Some thoughts about setting. Also, last post of 2021. Hope you are having a good New Year!The gazetteer of the Known World from X1: The Isle of Dread is a little over 1,200 words. At the time of this writing, the gazetteer portion of Doomslakers B/X is a little under 1,200 words. I am not sure what this means. How much is too much? How much is too little? When it comes to campaign setting material, this is a matter of taste and often strong opinion.
My opinion has always leaned into less-is-more. I buy RPG books based on a few criteria and one of them is that they not be overwhelming. If the book is thick enough to deal 1d6 hit points of damage I probably won’t pick it up. My sweet spot really is the saddle-stitch realm of 32-96 pages, with a very strong (irrationally strong) love for 64 pages. If you can’t fit your idea into 64 pages then you might need to do some brutal editing. Just my opinion, for me personally.
Why? Because my time is limited, my attention span is limited, and I don’t enjoy treasure-hunting for a rule or reference in a 300 page monster of a book. I like succinct, but with style. I like brevity, but with character. The Basic and Expert rule books are excellent examples of brevity and usefulness, especially Expert since it also includes much from Basic. Star Fronters’ Expanded Rules is another classic example of delivering the goods in 64 pages.
(Aside: I do enjoy massive catalog style books, though. Here I’m really just referring to core settings and/or rule books. But if you make a 500 page monster catalog I’ll be into it. I don’t have to read it all, I can find inspiring bits and use them as I wish.)
X1 describes 16 distinct areas on a single page and includes a cool drawing of The Broken Lands by Jeff Dee. X1 gives us bare-bones descriptions. It's a beautiful little gem of world-building because it is so simple. A map coupled with some descriptions of entire nations that clock in at 100 words or less… enough to get any campaign started, with a little imagination and elbow grease from a dedicated DM. That’s pretty much the heart of old school gaming.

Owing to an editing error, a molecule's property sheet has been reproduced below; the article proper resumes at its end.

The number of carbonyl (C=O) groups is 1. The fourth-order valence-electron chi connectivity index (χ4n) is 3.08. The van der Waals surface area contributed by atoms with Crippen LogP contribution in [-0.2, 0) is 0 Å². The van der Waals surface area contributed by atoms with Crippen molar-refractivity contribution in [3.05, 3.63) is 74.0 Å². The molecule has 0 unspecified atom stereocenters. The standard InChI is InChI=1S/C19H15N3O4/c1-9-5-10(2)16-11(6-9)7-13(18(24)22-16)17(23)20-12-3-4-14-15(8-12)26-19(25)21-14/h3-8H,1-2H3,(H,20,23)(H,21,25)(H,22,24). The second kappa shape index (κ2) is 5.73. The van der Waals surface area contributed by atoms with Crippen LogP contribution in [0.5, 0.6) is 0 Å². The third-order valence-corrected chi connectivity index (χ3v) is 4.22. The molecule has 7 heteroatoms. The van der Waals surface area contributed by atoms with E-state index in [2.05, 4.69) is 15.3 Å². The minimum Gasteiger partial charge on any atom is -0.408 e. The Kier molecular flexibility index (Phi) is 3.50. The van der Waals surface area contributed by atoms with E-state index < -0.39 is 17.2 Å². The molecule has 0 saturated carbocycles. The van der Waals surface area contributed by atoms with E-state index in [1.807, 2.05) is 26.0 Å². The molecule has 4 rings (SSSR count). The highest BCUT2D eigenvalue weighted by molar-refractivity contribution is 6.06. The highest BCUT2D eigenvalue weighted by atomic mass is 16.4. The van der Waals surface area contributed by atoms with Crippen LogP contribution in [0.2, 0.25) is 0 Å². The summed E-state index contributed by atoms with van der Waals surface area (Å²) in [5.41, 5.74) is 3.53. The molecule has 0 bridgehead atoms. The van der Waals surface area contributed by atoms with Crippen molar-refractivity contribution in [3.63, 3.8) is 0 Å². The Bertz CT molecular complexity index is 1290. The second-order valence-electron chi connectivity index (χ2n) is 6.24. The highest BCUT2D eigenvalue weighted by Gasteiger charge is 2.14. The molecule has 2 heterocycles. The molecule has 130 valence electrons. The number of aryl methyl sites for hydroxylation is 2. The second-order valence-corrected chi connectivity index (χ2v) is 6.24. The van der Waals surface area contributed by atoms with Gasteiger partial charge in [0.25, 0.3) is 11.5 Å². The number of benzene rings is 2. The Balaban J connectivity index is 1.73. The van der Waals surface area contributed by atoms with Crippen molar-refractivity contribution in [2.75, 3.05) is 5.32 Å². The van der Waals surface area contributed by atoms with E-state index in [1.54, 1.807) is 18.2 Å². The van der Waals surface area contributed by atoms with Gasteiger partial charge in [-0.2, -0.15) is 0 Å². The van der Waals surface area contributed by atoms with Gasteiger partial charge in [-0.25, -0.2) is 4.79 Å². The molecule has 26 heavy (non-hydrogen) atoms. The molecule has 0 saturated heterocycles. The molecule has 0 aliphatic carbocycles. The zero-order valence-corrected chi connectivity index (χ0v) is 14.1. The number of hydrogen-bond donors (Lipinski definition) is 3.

Of course D&D took the Known World much farther with the publication of 14 Gazetteers and a box set. Probably hundreds of thousands of words in total. Too much? Yes. Way too much, for me. I appreciate that those books exist and I own a few of them but I wouldn’t use them in any campaign. I’d steal from them though. And I have.
But I think you can do more complex settings than what is in X1. I mean, 1,200 words is perhaps a little too bare-bones. I was thinking of Yoon-Suin as a great example of a rich and complex setting that is at the same time very simple and easy to use. Because the book is composed almost entirely of random tables, it means the book isn’t prescriptive. You don’t have to know all the history and lore because you are generating it each time you use that book. I love that approach.
Another example of excellent world-building is found in Barrowmaze. The setting is small and laser focused on tomb raiding. The book is well organized and gives you all you need to run a campaign. It fits into an existing world easily or you can run it without referencing the outside world at all. Meaty and lean.
The setting of Mork Borg is a good example of image-first world-building. The details are less important than the vibe. This is the kind of setting you can pick up and run without having spent more than ten minutes examining it first. Bare-bones, but highly evocative. As if you took the text of X1’s gazetteer and reformatted it with art and layout to make it look sick.
For Doomslakers B/X there will be a lot more than 1,200 words. The book is a campaign setting, after all. But I’ll still fit the rules tweaks, new content (spells, monsters, magic items), and gazetteer into 64 pages – with art.